Rave Reviews Log: Historical Fiction

September 28, 2007

The Wednesday Wars

By Gary D. Schmidt
Era: 1967-1968, Long Island
Rating: 4 1/2 stars
Reviewed by Noelle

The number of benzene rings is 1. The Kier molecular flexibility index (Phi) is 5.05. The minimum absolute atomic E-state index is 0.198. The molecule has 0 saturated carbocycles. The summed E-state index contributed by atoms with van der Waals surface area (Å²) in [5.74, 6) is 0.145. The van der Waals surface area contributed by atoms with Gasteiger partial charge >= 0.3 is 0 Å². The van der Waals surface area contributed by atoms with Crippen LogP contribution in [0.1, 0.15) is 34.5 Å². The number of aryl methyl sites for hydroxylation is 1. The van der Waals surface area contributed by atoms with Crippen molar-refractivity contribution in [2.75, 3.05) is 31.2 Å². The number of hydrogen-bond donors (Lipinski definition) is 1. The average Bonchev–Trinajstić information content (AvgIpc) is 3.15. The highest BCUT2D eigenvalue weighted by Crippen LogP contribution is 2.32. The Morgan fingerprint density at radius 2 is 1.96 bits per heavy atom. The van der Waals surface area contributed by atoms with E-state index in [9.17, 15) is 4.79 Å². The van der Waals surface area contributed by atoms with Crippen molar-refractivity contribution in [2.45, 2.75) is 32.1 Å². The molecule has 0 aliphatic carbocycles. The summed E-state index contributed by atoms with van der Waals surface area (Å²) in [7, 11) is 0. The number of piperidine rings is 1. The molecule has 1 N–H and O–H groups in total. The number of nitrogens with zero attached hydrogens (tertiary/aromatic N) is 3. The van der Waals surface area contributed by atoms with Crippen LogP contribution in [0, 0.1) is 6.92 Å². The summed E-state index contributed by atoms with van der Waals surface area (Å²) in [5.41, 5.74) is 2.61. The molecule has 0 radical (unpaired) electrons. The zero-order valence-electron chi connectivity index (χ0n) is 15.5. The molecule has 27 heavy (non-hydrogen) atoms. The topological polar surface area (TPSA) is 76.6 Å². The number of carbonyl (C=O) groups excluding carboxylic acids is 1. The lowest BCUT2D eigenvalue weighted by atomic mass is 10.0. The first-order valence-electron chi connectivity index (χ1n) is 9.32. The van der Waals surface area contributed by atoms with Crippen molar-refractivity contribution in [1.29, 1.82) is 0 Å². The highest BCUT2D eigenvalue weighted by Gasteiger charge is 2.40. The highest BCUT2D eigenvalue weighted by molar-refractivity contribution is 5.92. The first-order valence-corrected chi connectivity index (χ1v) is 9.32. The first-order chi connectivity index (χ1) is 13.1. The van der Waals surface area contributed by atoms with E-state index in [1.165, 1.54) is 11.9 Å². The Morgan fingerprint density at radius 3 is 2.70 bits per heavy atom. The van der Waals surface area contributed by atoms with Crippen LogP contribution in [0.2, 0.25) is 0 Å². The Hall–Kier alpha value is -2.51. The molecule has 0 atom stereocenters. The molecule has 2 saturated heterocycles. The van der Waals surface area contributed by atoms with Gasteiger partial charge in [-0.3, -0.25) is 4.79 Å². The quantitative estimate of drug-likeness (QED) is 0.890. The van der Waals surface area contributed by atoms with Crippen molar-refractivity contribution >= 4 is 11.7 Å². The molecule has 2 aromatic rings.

In this thoroughly enjoyable and funny piece of historical fiction, Holling Hoodhood is the son of a prominent local architect in a small Long Island town. He is also the only Presbyterian in 7th grade. On Wednesday afternoons, the rest of the class disperse to either church or temple for religious instruction, but not Holling. Because of this, Holling is convinced Mrs. Baker, his teacher, hates him and is plotting against him. In fact, he seems to be bullied by just about everyone in 7th grade, as well as by his father, who plans for Holling to take over his company. But as the year progresses, Mrs. Baker and Holling come to an understanding, reached through the medium of reading and discussing Shakespeare's plays. Holling begins to see there is more to both Mrs. Baker and himself than he ever dreamed. Readers will laugh out loud during this story as Holling accidentally gets chalk dust on the cream puffs made for a fundraiser, learns to swear like Shakespeare ("Toads, beetles, bats!"), and outruns the huge escaped rats Sycorax and Caliban to earn a place on the cross-country team. The shadows of the Vietnam War, Martin Luther King, Jr., and Bobby Kennedy loom and intertwine with the characters during the eventful year. Schmidt's last book, the Newbery Honor-winning Lizzie Bright and the Buckminster Boy, was quite serious, but this story will tickle your funny bone, make you cry, and make you cheer for Holling Hoodhood.